Capitol Records v. Thomas-Rasset: Trial Three

Not only was the landmark peer-to-peer file-sharing trial involving Northern Minnesotan Jammie Thomas-Rasset the first of its kind to reach trial; Thomas-Rasset’s file-sharing litigation will likely come to its third trial on November 2, 2010. Thomas-Rasset downloaded 24 pop hits of the 1980s and 1990s and was found liable in 2007 for $222,000 in statutory damages. Judge Michael Davis threw out the previous trial’s jury verdicts. In 2009, there was a second trial where the damages awarded increased to $1.92 million. Judge Davis reduced the award to $2,250 per song, totaling $54,000, under the power of a district judge to remit statutory damages.  In so doing, he rejected the plaintiff’s argument that the U.S. Supreme Court’s decision in Feltner v. Columbia Pictures TV, 523 U.S. 340 (1998) restricts that authority if the damage award is within the statutory range. The $2,250 per song liability imposed by Judge Davis is based on a legal theory that treble damages (triple the minimum in this case) are appropriate for willful behavior.

It is not under dispute that the plaintiff willfully infringed the plaintiff’s copyright through use of KaZaA, a peer-to-peer network, as decided by a previous trial (See Jury Instructions) (PDF). The defendant’s attorneys moved to include a jury instruction on “reasonable damages” and also sought after the court to consider the constitutionality of statutory damages (even at the minimum level) as a due process violation. The court denied both motions. As to the instruction, the judge declined the defendant’s suggestions that the statutory damage award must bear a reasonable relationship to the actual damages, and, rather, instructed the jury that statutory damage for this offense is between $750 and $150,000 per work. (The defendant claims the actual damages are merely $.05 per work.)  Typically, the maximum statutory damage per act of infringement is $30,000. The decided fact that the defendant’s conduct was willful increases potential liability as “[the jury] consider[s] just” (Jury Instruction No. 24) (PDF). Jury Instruction No. 24 does call for some thought on the part of the jury, not simply compelling the maximum amount of damages for the plaintiff:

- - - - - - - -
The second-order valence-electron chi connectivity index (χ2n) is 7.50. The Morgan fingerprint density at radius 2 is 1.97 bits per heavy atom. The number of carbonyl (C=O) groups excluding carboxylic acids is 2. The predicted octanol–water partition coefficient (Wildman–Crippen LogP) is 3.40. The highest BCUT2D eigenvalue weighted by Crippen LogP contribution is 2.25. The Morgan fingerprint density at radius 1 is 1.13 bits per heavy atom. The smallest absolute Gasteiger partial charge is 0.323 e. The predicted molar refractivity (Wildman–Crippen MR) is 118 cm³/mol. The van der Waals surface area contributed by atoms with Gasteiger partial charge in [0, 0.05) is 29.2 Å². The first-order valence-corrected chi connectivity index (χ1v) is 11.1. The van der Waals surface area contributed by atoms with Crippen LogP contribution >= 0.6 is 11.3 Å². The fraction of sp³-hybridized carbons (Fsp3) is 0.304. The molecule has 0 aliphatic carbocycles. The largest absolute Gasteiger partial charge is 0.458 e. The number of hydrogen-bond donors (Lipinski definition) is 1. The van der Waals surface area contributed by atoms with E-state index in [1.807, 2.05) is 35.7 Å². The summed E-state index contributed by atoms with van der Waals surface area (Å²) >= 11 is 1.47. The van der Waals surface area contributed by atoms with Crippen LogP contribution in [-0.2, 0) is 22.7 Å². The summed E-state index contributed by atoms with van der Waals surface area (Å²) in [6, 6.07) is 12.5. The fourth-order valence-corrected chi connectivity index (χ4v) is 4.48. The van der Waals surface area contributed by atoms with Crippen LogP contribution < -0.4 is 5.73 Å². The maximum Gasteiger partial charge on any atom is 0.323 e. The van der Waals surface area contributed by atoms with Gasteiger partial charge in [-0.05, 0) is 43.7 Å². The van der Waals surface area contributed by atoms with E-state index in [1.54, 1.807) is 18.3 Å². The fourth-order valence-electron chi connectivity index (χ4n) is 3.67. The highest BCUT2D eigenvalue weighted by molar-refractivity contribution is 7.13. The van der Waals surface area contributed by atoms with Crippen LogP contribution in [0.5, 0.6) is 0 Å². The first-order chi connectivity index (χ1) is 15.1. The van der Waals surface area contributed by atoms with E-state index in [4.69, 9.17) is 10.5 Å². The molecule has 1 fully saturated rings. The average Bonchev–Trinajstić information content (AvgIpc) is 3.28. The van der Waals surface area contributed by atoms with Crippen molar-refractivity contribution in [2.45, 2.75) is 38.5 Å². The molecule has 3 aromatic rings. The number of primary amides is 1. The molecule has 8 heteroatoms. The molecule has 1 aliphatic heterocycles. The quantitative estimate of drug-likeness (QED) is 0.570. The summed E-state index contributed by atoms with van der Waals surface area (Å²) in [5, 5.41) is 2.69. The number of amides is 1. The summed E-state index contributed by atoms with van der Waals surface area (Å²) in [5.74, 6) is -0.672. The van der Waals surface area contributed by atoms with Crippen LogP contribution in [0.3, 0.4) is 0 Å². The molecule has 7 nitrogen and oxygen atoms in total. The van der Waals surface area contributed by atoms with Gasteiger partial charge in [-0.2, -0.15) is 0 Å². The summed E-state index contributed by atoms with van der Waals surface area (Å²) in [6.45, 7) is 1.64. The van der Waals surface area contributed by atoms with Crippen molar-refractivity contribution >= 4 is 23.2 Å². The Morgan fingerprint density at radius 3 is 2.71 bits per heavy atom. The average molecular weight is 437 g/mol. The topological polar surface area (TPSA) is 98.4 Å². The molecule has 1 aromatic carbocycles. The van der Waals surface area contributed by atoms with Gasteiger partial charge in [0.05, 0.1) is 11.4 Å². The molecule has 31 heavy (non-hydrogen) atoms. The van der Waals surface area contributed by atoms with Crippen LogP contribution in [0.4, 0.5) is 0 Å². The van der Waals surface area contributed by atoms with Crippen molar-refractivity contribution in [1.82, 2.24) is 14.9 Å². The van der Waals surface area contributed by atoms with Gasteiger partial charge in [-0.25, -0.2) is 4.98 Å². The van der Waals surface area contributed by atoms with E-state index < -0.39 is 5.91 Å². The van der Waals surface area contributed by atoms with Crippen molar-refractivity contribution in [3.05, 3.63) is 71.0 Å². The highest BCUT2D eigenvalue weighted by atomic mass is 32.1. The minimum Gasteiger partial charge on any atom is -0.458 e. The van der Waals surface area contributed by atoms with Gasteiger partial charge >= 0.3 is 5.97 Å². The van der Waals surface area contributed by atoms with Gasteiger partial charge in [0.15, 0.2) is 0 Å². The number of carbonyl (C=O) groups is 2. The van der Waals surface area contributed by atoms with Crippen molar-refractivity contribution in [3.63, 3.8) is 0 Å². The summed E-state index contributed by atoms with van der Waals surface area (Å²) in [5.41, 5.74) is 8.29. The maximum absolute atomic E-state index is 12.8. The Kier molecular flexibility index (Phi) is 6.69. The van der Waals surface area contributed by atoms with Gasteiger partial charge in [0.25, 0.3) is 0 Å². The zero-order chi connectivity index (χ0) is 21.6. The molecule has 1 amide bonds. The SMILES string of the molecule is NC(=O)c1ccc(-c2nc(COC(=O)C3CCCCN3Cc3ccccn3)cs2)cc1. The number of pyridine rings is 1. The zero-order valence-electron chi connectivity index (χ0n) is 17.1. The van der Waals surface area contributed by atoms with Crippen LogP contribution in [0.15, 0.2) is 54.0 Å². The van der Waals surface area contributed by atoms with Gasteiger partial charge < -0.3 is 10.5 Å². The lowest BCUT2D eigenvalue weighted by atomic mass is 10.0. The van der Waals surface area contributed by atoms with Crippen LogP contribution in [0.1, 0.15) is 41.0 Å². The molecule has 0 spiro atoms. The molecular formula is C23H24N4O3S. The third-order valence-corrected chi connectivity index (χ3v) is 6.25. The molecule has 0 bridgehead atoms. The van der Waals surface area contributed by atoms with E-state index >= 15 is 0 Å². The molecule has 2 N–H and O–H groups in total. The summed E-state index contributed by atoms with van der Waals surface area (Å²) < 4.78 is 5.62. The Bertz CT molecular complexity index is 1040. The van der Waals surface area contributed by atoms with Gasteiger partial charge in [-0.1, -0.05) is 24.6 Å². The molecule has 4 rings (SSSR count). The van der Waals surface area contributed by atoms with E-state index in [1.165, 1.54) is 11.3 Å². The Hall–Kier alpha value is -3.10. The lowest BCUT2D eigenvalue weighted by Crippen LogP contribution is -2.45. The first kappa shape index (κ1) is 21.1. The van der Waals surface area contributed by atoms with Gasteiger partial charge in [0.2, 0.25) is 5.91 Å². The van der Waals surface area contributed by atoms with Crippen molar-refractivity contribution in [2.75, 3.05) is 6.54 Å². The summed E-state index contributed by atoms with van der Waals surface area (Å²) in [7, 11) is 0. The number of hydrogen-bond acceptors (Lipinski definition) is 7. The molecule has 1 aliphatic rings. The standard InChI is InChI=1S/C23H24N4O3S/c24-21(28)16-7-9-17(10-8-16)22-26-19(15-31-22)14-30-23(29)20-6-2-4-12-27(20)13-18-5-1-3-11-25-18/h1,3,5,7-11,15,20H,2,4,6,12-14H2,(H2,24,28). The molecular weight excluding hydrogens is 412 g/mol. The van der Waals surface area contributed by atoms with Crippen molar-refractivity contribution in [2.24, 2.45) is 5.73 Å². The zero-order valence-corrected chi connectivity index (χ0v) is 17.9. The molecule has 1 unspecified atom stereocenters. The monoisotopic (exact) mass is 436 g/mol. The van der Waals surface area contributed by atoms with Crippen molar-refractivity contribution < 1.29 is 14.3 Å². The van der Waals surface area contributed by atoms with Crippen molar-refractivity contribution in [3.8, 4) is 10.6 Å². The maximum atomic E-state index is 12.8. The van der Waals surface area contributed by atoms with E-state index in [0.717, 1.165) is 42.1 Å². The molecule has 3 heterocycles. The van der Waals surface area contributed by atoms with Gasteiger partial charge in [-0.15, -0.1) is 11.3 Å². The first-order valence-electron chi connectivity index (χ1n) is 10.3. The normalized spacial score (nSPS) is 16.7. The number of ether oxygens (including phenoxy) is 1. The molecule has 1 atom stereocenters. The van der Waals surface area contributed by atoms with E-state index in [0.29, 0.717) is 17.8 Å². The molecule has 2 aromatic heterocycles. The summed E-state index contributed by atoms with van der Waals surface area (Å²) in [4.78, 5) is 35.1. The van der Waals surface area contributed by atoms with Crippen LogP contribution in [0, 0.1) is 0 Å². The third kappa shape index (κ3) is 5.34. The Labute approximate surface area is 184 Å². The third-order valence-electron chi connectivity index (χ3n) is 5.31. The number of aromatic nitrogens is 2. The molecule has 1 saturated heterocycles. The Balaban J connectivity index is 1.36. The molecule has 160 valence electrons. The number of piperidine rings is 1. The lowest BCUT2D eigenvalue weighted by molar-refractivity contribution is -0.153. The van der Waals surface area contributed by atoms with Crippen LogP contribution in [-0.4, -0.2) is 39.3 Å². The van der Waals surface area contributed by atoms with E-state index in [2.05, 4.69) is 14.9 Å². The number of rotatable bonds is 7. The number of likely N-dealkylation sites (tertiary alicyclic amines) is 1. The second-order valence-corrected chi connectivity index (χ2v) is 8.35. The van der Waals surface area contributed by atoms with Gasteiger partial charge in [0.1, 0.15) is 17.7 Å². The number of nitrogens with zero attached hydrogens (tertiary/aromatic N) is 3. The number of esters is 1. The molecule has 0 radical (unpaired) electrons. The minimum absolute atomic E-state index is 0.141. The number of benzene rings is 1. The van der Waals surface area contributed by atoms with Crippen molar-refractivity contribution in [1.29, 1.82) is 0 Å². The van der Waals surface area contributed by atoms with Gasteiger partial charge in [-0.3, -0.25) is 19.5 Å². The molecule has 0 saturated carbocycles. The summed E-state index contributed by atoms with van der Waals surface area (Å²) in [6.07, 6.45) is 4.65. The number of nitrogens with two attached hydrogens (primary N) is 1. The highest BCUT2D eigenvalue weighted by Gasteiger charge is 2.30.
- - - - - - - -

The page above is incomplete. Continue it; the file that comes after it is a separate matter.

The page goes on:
In determining the just amount of statutory damages for an infringing defendant, you may consider the willfulness of the defendant’s conduct, the defendant’s innocence, the defendant’s continuation of infringement after notice or knowledge of the copyright or in reckless disregard of the copyright, the effect of the defendant’s prior or concurrent copyright infringement activity, whether profit or gain was established, the value of the copyright, the need to deter this defendant and other potential infringers, and any mitigating circumstances.

At the October 12, 2010 pretrial hearing (PDF), though rejecting the request to instruct the jury that a “reasonable relationship” between damages and harm is required, the court clarified that there is room for review of statutory damages to ensure that the award comports with due process. See generally Zomba Enters., Inc. v. Panorama Records, Inc., 491 F.3d 574, 587 (6th Cir. 2007) (citing St. Louis, I.M. & S.Ry. Co. v. Williams, 251 U.S. 63, 66-67 (1919)). Judge Gertner (from SONY v. Tenenbaum) did agree with the defendant that “an award of statutory damages that is intended to punish in order to deter must be reviewed under the same standard that applied to common-law punitive damages…” Case No 06-cv-1497, Defendant’s Motion to Reconsider Remittitur Order ¶2. See BMW v. North America, Inc. v. Gore, 517 U.S. 559 (1996). If the defendant did prevail on the constitutional challenge and achieve a reduction in damages, under Ross v. Kanasas City Power & Light Co., 293 F.3d 1041, 1049-50 (8th Cir. 2002) there would be no 7th Amendment right for the plaintiff to get a new trial on that issue. If the trial phase ended, then the appeals process could begin. However, no errors of law or fact were found on January 22, so the Judge Davis denied the defendant’s motion to reconsider the remittitur order. See generally Hagerman v. Yukon Energy Corp., 839 F.2d 407, 413 (8th Cir. 1988).